9th confirmed case of COVID-19 in Waterloo region as health officials call for people to avoid crowds
What you need to know about COVID-19 in Waterloo region on March 17
There is now a ninth confirmed case of COVID-19 in Waterloo region.
The news on Tuesday comes as acting medical officer of health Dr. Hsiu-Li Wang called on people to avoid gatherings of more than 50 people.
The case involves a man in his 20s who travelled to Los Angeles. He did not develop symptoms until after he returned to the region, according to public health officials.
He was tested at Grand River Hospital in Kitchener and is now self-isolating at home.
Wang said the numbers reported in Waterloo region were ahead of the numbers released by the province on Tuesday morning.
Of the nine cases in the region, two are hospitalized but are in stable condition.
St. Mary's High School exposure
In an update on one case, Wang said there is "potential of a low-risk exposure in certain specific classroom settings at St. Mary's High School" in Kitchener.
Public health and the school and school board sent out letters to 80 people "who may have potentially been exposed to a low risk situation," Wang said.
"This is likely more than the actual number that was actually exposed. At the same time, we wanted to be cautious and make sure that we captured everyone."
The region has said coronavirus testing will be limited as there aren't enough test kits to use on everyone experiencing symptoms. Those with mild symptoms are unlikely to be tested, Wang said, as their care wouldn't change.
Close daycares, no crowds over 50 people
The new recommendation to avoid crowds is in line with updated public health recommendations made by the federal government and Ontario's chief medical officer of health.
Wang has also ordered the closure of the following:
- Recreational programs.
- Private schools.
- Churches and other faith settings.
- Bars and restaurants, with the exception of those who are providing takeout/delivery food.
"I know these measures will be difficult," said Wang in a news release Tuesday.
"However, they will further help to slow the spread of the virus, and further reduce cases of serious illness and death. Everyone in Waterloo Region can help to protect our most vulnerable."
If you feel symptoms
Anyone who begins to feel ill with symptoms including a fever, new cough or difficulty breathing should go home and immediately self-isolate, Wang said.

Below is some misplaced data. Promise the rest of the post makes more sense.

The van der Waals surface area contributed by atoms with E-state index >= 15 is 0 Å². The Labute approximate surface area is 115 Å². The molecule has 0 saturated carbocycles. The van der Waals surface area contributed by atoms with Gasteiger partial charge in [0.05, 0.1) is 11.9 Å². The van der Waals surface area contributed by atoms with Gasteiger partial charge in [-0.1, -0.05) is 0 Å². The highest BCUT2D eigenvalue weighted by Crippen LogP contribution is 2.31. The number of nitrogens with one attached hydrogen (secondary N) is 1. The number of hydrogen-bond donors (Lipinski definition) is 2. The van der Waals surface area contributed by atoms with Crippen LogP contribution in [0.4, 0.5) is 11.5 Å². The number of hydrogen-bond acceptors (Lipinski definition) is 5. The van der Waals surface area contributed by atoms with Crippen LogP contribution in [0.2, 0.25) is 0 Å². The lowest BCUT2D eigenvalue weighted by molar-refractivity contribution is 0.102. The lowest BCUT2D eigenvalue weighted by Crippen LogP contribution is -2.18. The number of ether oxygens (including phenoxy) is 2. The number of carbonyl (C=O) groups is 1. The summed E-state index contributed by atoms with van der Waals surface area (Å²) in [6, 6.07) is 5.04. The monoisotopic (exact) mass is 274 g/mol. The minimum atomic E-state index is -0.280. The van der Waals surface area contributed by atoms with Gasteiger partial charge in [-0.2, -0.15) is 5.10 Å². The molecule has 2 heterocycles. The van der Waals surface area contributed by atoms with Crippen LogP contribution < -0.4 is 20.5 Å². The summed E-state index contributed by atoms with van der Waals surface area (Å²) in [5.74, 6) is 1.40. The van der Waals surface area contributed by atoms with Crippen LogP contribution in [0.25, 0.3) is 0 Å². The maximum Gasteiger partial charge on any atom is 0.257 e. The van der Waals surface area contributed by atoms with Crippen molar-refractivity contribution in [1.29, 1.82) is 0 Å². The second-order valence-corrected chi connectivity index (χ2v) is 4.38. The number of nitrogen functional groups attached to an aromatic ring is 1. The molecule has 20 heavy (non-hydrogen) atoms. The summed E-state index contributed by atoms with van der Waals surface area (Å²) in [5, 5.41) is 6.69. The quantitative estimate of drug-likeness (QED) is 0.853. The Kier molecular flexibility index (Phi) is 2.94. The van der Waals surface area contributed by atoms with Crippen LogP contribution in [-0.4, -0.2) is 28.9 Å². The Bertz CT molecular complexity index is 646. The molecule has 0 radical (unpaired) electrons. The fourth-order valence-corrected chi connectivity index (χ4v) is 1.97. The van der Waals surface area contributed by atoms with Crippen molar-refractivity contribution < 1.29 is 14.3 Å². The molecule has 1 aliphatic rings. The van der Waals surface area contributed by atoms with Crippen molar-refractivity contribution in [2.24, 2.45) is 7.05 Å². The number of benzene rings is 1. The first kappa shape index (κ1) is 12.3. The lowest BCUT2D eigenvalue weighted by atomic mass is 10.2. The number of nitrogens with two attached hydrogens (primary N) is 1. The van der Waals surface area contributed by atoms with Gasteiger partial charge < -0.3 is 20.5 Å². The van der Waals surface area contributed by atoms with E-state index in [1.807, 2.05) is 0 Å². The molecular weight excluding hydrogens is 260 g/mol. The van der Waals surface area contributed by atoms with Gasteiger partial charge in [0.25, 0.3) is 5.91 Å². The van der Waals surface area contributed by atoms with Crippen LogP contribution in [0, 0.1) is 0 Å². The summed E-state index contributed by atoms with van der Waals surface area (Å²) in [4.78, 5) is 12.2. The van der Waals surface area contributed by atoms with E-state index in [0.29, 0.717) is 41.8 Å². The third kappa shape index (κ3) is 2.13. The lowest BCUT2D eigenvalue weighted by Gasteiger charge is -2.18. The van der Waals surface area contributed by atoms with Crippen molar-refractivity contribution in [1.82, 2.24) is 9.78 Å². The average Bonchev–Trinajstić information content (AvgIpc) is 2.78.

Those who are self-isolating should call their primary care provider's office or TeleHealth Ontario (1-866-797-0000) for assessment.
If you are in medical distress and need urgent care, call 911.
Social distancing, travel guidelines
Public health officials are recommending "social distancing" in addition to handwashing and cough etiquette.
Social distancing means staying two metres, or two arms' length, away from others.
Long-term care homes, retirement homes, supportive housing and hospices have been told to only allow "essential visitors" until further notice.
Region of Waterloo residents should postpone non-essential travel outside of Canada, including to the United States.
Those who are returning from travel outside of Canada should self-isolate for 14 days, and those returning from Hubei Province, Iran and Italy should also call public health within 24 hours of returning.
Returning visitors should also avoid visiting patients in hospital, visiting long-term care and retirement homes and visiting the elderly and vulnerable.
On Tuesday, the Region of Waterloo announced all additional facilities that had remained open until this point will now close.
"This includes all city/township halls, regional headquarters and municipal administrative offices," the region said in a release. "All emergency services and all services deemed critical by each local municipality will continue."
As well, the Canadian Mental Health Association Waterloo Wellington announced it was closing all of its locations. In a news release, the organization said it was looking at safe ways to provide its services.
In Cambridge, the byelection for the ward 7 council seat has been postponed.
Guelph offers free transit until mid-April
Guelph Transit says it's changing the bus schedule to help curb the spread of COVID-19 in the community, but it will also allow people to ride for free until mid-April.
In a release Tuesday, the city announced late night service will be cancelled indefinitely.
Riders will be asked to board the bus using the back doors away from the driver unless they need an accessible entrance.
The city is also waiving all fares until April 15, in part so people don't have to go to city hall to buy a new monthly bus pass before April 1.
Robin Gerus, Guelph Transit's general manager, said in the release that the changes will interrupt the lives of some riders but "we think it's the best way to prevent the potential spread of COVID-19 and protect our the health and safety of our customers and employees."
Mobility service customers are asked to avoid all non-essential travel and transit officials ask anyone who isn't feeling well to not ride the bus.